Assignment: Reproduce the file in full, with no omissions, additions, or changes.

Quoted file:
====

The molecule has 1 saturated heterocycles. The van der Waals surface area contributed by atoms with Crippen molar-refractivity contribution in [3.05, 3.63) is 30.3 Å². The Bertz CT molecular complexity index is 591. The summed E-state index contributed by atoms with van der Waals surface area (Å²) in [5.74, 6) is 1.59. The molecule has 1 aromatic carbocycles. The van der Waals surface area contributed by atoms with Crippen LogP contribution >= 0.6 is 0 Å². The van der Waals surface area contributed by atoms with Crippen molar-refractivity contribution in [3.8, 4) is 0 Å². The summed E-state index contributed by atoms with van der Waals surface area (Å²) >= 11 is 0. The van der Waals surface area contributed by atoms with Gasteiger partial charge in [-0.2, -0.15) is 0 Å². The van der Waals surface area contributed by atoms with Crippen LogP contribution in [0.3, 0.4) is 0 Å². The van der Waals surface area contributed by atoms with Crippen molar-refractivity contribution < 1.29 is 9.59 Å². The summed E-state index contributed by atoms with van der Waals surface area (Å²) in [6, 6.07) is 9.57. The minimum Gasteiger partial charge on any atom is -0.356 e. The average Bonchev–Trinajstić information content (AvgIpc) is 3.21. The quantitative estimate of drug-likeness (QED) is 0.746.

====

The molecule has 1 saturated heterocycles. The van der Waals surface area contributed by atoms with Crippen molar-refractivity contribution in [3.05, 3.63) is 30.3 Å². The Bertz CT molecular complexity index is 591. The summed E-state index contributed by atoms with van der Waals surface area (Å²) in [5.74, 6) is 1.59. The molecule has 1 aromatic carbocycles. The van der Waals surface area contributed by atoms with Crippen LogP contribution >= 0.6 is 0 Å². The van der Waals surface area contributed by atoms with Crippen molar-refractivity contribution in [3.8, 4) is 0 Å². The summed E-state index contributed by atoms with van der Waals surface area (Å²) >= 11 is 0. The van der Waals surface area contributed by atoms with Gasteiger partial charge in [-0.2, -0.15) is 0 Å². The van der Waals surface area contributed by atoms with Crippen LogP contribution in [0.3, 0.4) is 0 Å². The van der Waals surface area contributed by atoms with Crippen molar-refractivity contribution < 1.29 is 9.59 Å². The summed E-state index contributed by atoms with van der Waals surface area (Å²) in [6, 6.07) is 9.57. The minimum Gasteiger partial charge on any atom is -0.356 e. The average Bonchev–Trinajstić information content (AvgIpc) is 3.21. The quantitative estimate of drug-likeness (QED) is 0.746.